A few years ago, I was consulting — or attempting to consult — with chartered accounting firms in the southeast part of England. The government that directed them was changing methods.
They had become accustomed to a system in which every business was required, by law, to use a chartered accountant to do an audit at the end of each accounting year. They were moving to a system that no longer required the chartered accountant.
Everyone knew many of the smaller companies, not constrained by this requirement, were going to go to the year-end using only the bookkeeper who did their usual accounts. The problem was that nobody knew how many of them would stop using chartered accountants.
In the face of an unknown business loss that would mean fewer clients and departure of staff, which meant their business would lose money and become smaller, they had the option of facing the problem directly. Instead, they became paralyzed and did nothing.
I tried to see the problem from their point of view, but could not understand what seemed to me to be deliberate blindness. Consequently, I was unable to persuade them to change their direction.
Understanding finally came to me, but it was long after I was gone from their boardrooms. They had become so accustomed to the old system that they were paralyzed when it went away. They didn’t know what to do. Even though a new system had been created, they had never done business that way. The “old ways” didn’t work any longer, and they didn’t know what to do.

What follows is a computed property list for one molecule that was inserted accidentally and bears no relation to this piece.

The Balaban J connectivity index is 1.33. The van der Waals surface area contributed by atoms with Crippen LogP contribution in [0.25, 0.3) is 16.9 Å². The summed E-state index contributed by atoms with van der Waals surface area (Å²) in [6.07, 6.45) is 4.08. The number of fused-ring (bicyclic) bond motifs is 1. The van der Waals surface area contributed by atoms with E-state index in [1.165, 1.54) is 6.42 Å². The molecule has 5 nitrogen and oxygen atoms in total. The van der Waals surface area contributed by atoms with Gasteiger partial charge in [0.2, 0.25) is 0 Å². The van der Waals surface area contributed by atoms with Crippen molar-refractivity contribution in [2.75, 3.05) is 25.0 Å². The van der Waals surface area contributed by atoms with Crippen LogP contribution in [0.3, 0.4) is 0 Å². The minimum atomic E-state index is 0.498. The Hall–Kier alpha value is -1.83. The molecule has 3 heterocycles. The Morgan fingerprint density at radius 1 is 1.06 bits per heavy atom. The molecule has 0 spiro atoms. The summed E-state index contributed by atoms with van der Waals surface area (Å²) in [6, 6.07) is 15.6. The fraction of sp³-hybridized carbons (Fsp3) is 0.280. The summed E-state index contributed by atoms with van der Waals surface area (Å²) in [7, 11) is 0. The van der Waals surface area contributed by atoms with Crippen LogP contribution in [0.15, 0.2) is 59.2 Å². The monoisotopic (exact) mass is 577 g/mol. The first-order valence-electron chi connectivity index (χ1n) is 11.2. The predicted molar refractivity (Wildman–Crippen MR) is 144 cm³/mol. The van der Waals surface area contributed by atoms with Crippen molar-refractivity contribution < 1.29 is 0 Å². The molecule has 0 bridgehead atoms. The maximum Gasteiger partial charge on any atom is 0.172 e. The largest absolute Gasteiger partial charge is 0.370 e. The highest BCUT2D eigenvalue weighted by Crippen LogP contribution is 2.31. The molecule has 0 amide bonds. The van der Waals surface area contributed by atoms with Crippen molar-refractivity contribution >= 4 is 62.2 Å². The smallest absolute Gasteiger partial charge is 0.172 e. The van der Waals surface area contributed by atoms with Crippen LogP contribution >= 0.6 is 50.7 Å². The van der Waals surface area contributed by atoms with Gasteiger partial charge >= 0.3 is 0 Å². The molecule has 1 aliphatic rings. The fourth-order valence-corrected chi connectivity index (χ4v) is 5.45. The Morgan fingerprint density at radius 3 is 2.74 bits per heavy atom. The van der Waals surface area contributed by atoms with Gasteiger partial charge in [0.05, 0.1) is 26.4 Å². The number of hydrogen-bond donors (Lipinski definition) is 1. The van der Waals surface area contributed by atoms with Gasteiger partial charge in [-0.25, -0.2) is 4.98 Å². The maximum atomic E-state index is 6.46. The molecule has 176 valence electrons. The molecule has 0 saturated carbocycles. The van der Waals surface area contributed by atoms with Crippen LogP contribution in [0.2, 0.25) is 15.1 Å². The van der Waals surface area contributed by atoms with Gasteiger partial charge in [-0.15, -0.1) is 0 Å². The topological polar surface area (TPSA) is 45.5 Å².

We are more like those English accountants than we are different from them. It’s one of the difficulties facing us now. We often find ourselves with a loss of direction in life, or in business, and don’t know what to do. Whether it’s the loss of an outside voice we come to depend on, as it was with them, or the destruction of a way of life, we often become paralyzed, just as they did.
Now, here’s the contradiction. We are also incredibly creative “doers” — creative problem-solvers — when we choose to be. We can do this in innovative ways, picking from an infinite possible number of options and solving problems in ways nobody ever thought of before. There are just a few things we need before this happens.
We need to be completely convinced the old ways don’t work, including lots of proof of that failure, and we can be incredibly stubborn and difficult to convince.
We also need a new vision of what the future might look like.
We need to believe we can succeed where others have not.
And, finally, we need motivation to do a new thing.
We can be innovative and creative when we need to be. Clear-eyed and clear-headed, we can be as well; and responsive to change, we must be.
There are always good reasons to be afraid and paralyzed.
In the end, though, we are creative problem-solvers. And that’s our future.
Fred Elford is a retired international organization development consultant, living in Invermere, where he spends his time with bonsai trees. He can be reached at fredelford@ shaw.ca.